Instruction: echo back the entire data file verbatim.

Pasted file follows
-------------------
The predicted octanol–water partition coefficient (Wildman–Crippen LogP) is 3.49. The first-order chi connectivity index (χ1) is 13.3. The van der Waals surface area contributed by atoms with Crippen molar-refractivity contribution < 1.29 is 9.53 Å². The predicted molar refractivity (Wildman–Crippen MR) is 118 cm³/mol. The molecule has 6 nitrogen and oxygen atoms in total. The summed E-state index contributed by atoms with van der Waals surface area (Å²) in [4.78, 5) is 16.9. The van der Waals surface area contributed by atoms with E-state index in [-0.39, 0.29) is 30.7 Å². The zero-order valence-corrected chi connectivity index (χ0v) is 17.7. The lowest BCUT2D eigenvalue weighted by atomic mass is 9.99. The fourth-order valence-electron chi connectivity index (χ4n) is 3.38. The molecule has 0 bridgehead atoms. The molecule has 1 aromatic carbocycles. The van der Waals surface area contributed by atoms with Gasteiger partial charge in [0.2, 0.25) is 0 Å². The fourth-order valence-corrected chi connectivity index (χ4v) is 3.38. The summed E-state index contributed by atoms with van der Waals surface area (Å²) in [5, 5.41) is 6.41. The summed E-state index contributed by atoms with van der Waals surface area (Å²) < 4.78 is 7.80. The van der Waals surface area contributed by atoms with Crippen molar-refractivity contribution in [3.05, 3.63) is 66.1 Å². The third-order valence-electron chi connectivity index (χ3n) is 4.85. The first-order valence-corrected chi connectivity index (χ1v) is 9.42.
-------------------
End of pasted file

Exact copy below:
The predicted octanol–water partition coefficient (Wildman–Crippen LogP) is 3.49. The first-order chi connectivity index (χ1) is 13.3. The van der Waals surface area contributed by atoms with Crippen molar-refractivity contribution < 1.29 is 9.53 Å². The predicted molar refractivity (Wildman–Crippen MR) is 118 cm³/mol. The molecule has 6 nitrogen and oxygen atoms in total. The summed E-state index contributed by atoms with van der Waals surface area (Å²) in [4.78, 5) is 16.9. The van der Waals surface area contributed by atoms with E-state index in [-0.39, 0.29) is 30.7 Å². The zero-order valence-corrected chi connectivity index (χ0v) is 17.7. The lowest BCUT2D eigenvalue weighted by atomic mass is 9.99. The fourth-order valence-electron chi connectivity index (χ4n) is 3.38. The molecule has 0 bridgehead atoms. The molecule has 1 aromatic carbocycles. The van der Waals surface area contributed by atoms with Gasteiger partial charge in [0.2, 0.25) is 0 Å². The fourth-order valence-corrected chi connectivity index (χ4v) is 3.38. The summed E-state index contributed by atoms with van der Waals surface area (Å²) in [5, 5.41) is 6.41. The summed E-state index contributed by atoms with van der Waals surface area (Å²) < 4.78 is 7.80. The van der Waals surface area contributed by atoms with Crippen molar-refractivity contribution in [3.05, 3.63) is 66.1 Å². The third-order valence-electron chi connectivity index (χ3n) is 4.85. The first-order valence-corrected chi connectivity index (χ1v) is 9.42.